At eight o’clock, His Holiness enters the shrine hall and first speaks to the assembled monks. Taking his seat in front of the alter, he asked that all but a few central lights be turned off and this gives a soft and warm wash of color to him and the alter. He then performs the self-empowerment and places a white kata around his shoulders. Opening prayers, such as the Seven-Branch Prayer, are recited. The microphone is placed in front of His Holiness; with a slight echo in the almost empty space, his strong, resonant voice fills the hall and flows out to those sitting outside and beyond into the night.
After the fire in the center of the alter is lit, the vajracharya (shrine master) and his assistants bring to His Holiness the various substances to be offered. He also offers ghee from a long-handled spoon. As he reaches forward in rhythm with the chanting, the light from the fire flickers across his face. Occasionally, additional sticks of wood are offered to keep the fire burning well and finally all the substances have been given for the benefit of all.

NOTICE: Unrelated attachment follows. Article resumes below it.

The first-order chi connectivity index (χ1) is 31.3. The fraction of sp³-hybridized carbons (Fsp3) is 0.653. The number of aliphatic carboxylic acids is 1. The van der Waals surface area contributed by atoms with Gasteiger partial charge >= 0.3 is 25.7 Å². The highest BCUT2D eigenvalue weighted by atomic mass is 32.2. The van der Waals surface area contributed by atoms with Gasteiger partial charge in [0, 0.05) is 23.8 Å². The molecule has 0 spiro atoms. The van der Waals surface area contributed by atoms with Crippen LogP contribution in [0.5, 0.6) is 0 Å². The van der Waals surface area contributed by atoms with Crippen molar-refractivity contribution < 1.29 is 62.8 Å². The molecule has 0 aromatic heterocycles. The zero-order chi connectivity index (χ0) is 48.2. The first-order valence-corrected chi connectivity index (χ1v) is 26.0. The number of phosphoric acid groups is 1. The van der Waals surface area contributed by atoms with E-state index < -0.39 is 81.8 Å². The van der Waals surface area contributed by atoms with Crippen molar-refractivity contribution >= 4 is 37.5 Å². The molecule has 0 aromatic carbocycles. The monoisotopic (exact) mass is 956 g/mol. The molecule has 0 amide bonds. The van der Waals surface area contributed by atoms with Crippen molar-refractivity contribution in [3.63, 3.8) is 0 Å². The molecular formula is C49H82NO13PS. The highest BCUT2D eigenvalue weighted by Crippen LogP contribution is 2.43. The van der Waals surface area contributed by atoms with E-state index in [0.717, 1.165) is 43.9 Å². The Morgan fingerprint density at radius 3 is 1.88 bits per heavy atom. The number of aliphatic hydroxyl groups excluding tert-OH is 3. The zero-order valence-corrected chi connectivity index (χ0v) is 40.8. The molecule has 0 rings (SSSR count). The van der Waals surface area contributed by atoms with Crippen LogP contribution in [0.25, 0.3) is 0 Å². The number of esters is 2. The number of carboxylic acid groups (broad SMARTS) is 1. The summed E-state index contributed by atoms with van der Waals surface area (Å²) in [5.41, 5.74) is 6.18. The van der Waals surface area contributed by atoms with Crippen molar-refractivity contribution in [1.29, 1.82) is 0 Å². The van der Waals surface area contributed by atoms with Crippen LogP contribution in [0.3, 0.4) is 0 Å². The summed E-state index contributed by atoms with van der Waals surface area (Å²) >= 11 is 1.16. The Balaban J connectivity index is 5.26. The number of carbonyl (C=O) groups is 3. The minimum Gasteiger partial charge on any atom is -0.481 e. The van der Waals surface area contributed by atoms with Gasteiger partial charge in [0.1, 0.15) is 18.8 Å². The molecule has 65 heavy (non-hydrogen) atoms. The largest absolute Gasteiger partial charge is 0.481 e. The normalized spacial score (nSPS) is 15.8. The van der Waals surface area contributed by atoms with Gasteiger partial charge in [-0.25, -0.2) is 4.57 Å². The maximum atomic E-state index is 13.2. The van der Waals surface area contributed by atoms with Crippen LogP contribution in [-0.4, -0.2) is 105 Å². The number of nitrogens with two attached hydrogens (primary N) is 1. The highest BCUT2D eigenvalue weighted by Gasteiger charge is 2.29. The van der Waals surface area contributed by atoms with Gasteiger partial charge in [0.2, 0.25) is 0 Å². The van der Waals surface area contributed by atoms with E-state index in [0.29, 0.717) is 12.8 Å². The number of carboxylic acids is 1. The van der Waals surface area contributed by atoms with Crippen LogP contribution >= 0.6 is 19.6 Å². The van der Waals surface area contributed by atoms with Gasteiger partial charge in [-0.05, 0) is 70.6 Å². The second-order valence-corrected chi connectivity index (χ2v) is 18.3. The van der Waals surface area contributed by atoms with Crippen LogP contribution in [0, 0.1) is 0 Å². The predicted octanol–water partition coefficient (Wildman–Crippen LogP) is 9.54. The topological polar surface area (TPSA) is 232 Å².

Then His Holiness descends from his throne and walks out the front door of the shrine to a place next to the reflecting pool where thick branches have been arranged in an open, circular structure about five feet in diameter. It is into the middle of this blessed circle that His Holiness will offer the names. The two boxes are brought outside and placed next to him, and he begins to offer the myriad pieces of paper to the fire. It blazes higher and higher and some of the names float up into the sky as they turn to ashes and fall back down. Surrounding His Holiness and the fire is the crowd of people who had been sitting on the veranda. His Holiness empties one box and then the other. He finishes and returns to the shrine for the closing prayers while many remain around the fire to chant Om mani padme hum and with hearts warmed by the fire, remember their friends and relatives.